Go to GoodOldGold.com and check out their stock of August Vintage Rounds. *That* is what the typical "formula" for an OEC looks like when you apply precision cutting to it- the AVRs have the short stubby lower girdle facets (that's what makes the facets have that "chunky" look), small tables and high crowns like Old European Cuts. But, they're precision cut, so all of the facets line up in the same way a standard H&A diamond would. It's interesting, even if it's not your cup of tea.

Some OECs can have amazing light return, fully comparable to a modern round brilliant that is well cut, although they do have a different look for sure- with the chunky facets, you get fewer but larger chunks of fire, rather than the fast moving, smaller flashes from a modern RB. There just ain't a heck of a lot of them! It's a matter of whether the angles complement each other, not the period of time in which the stone was cut. Unfortunately, most are NOT cut to optimize light return, but to save carat weight, so... the truly astonishingly good performers are not that easy to find.

Nevertheless if an antique stone is fairly well cut, it's going to be lovely, even if it isn't perfectly cream of the crop. Diamonds are beautiful if they sparkle, you know? So, even if you don't have "perfect" light return like a modern H&A, you can have a truly pretty, sparkly stone with lots of chunky fire flashes. If that's what you prefer, go for it. And definitely look at GOG's August Vintage line- if you have your heart set on having all the advantages of modern tech, but an old world look- they might be just the right compromise. (They're a branded line that is cut in such a way that a lot of rough gets "wasted", so they aren't cheap, however.)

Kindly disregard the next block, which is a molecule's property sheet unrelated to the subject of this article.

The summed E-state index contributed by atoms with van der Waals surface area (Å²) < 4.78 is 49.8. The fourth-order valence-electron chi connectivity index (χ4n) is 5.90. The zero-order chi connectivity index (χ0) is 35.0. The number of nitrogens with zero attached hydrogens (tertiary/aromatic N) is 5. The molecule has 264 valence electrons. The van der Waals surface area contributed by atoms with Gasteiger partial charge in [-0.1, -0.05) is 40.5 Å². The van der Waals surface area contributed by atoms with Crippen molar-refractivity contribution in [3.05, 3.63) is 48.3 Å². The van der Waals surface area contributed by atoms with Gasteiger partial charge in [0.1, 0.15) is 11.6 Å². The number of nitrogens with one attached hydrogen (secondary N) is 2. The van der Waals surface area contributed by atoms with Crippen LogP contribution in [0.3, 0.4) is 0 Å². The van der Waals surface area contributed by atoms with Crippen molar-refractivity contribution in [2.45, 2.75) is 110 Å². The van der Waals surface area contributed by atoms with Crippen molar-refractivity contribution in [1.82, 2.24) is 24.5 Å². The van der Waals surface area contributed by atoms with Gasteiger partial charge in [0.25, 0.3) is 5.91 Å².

John P

Ideal_Rock
Trade
Joined
May 1, 2008
Messages
3,563
*Twinkle*twinkle*|1317088118|3026477 said:
John! Although I am not the OP, thank you for informative post!

That was such an interesting read I enjoyed very much. Appreciate you taking the time to tell a part of the story of the RB.
It's my pleasure TT. I appreciate you saying so. :wavey:
 

John P

Ideal_Rock
Trade
Joined
May 1, 2008
Messages
3,563
LGK|1317090573|3026511 said:
Go to GoodOldGold.com and check out their stock of August Vintage Rounds. *That* is what the typical "formula" for an OEC looks like when you apply precision cutting to it- the AVRs have the short stubby lower girdle facets (that's what makes the facets have that "chunky" look), small tables and high crowns like Old European Cuts. But, they're precision cut, so all of the facets line up in the same way a standard H&A diamond would. It's interesting, even if it's not your cup of tea.
Definitely. Jonathan at GOG has done a great job of marrying modern Cut Precision to older configurations that did not traditionally enjoy such optimization in the past. He has showed me several examples and all of them were knockouts.